LaTeX and BIBTeX are insecure

Posted on Updated on

Please note that some of the LaTeX code was not translated corrected when I moved this blogpost to from

Have you ever cursed about the obscurities of the LaTeX document preparation system? Strange error messages, float placements, wrapping around figures (with “wrapfig”), LaTeX styles, bibliography styles, not being able to remember specific commands, etc. Particularly the wrapfigure appears to me as unpredictable. It ain’t “what you write is what you get” to me. I suppose that if you understood the internal intricacies of TeX you float in heaven, but there is less hope for us that are still unsure what the meaning of this is:


or this:


One recent issue I ran into lately was escaping in BIBTeX files. Suppose you have something like this in the bibliography database:

URL = {},

DOI = {10.1007/978-3-540-76298-0_52},

Before you find a solution you may need to try out combinations of htmladdnormallink, href and some different escapes:

URL = {{}agrawal/788-au10/Papers/Oct28/google-fusion-socc10.pdf},

URL = {},

DOI = {10.1007/978-3-540-76298-0_52},

My BIBTeX style file contains:

FUNCTION {format.doi}
{ doi missing$
{ "" }
{ ". DOI:~htmladdnormallink{" doi *
"}{" *
doi *
"}" *

FUNCTION {format.url}
{ url missing$
{ "" }
{ ". htmladdnormallink{Link}{" url * "}" *

Another problem is line breaking with bibtex. The bibtex program wants to line break long lines from the .bib-file. Sometimes you will get into troubles with HTML linking, something like the following may be problematic with latex compiling:


I have occationally wondered about the security of LaTeX as I have seen something like “@openbib@code” in style files. If you “egrep -r” your file system and search the Internet you will be able to find some commands that read and write files, and you can construct a small ‘program’:

immediatewritemyout{Hello, World}

With this content in a .tex-file and sent through latex you end up
with a file called ‘output.txt’ containing a ‘Hello, World’. You
could then instead write funny things in a ~/.bashrc file
presumably. Not good :-(

There hasn’t been much talk about the security of the LaTeX system. Only recently I have seen a paper exploring the issue. The authors describes DoS attack via the loop command and manage to build a small virus that nicely infects all your LaTeX files. With a bit more payload it could also botnet you computer.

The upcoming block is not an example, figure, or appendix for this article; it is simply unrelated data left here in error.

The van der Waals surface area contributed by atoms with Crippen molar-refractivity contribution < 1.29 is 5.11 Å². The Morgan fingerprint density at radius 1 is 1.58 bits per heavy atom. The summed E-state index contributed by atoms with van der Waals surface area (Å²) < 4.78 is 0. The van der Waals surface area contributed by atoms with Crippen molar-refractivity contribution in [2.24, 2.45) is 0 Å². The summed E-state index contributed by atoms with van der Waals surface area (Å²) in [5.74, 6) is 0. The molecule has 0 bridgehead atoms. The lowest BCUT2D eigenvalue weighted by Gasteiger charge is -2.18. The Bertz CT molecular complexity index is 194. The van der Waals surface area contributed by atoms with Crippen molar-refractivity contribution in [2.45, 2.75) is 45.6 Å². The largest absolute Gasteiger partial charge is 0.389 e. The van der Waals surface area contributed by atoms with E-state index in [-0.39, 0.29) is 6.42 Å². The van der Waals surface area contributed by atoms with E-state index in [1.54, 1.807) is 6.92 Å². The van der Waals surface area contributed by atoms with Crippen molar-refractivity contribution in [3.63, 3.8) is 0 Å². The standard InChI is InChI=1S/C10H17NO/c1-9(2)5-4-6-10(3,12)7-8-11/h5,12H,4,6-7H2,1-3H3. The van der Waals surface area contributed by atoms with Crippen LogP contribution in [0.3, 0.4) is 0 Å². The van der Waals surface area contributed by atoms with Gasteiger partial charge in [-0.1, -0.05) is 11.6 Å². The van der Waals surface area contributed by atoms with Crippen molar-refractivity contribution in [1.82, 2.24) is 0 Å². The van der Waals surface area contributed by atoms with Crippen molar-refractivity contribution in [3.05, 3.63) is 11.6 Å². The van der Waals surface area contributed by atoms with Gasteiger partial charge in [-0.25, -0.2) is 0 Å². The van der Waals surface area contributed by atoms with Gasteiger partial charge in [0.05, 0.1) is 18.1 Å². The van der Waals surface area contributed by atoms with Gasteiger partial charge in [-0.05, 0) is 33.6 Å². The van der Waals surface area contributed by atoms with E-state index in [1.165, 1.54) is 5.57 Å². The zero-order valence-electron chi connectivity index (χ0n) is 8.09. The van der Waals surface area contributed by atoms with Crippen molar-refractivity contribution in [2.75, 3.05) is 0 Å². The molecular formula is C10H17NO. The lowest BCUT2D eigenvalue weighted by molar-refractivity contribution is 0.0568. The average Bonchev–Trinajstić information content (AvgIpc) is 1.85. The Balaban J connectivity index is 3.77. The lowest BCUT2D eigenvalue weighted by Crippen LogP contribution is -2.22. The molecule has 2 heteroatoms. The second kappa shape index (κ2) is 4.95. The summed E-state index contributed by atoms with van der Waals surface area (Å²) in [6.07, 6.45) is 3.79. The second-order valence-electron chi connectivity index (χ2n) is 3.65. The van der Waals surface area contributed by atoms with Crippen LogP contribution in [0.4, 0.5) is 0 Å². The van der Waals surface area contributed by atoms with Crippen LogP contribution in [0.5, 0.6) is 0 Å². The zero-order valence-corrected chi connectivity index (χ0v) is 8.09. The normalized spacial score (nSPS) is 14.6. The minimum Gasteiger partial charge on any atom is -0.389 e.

The issue resembles the good old macro virus available in Microsoft Word.

I don’t think we will se a security fix for this issue. It is likely to be regarded as a feature rather than a bug. PostScript seems to have the same problem (i.e., being able to manipulate files) as far as I understand, but ghostscript has the -dSAFER option to handle unsafe documents. MediaWiki’s texvc (for the math rendering) seems not to be susceptible to the problem, but the Checkoway paper shows a number of tools having issues.

Malicious LaTeX code can also be hidden in BIBTeX files. My BIBTeX file is over 80,000 lines long and it would be difficult to check it, especially considering that LaTeX commands can be written in various ways. The LaTeX can for example be converted by a small Python program to a series of catcodes:

>>> s = r"""newwritemyout
immediatewritemyout{Hello, World}
>>> "".join(map(lambda i: "^^%x" % ord(i), s))

So this LaTeX file will also write a file (don’t latex this code):



Leave a Reply

Fill in your details below or click an icon to log in: Logo

You are commenting using your account. Log Out / Change )

Twitter picture

You are commenting using your Twitter account. Log Out / Change )

Facebook photo

You are commenting using your Facebook account. Log Out / Change )

Google+ photo

You are commenting using your Google+ account. Log Out / Change )

Connecting to %s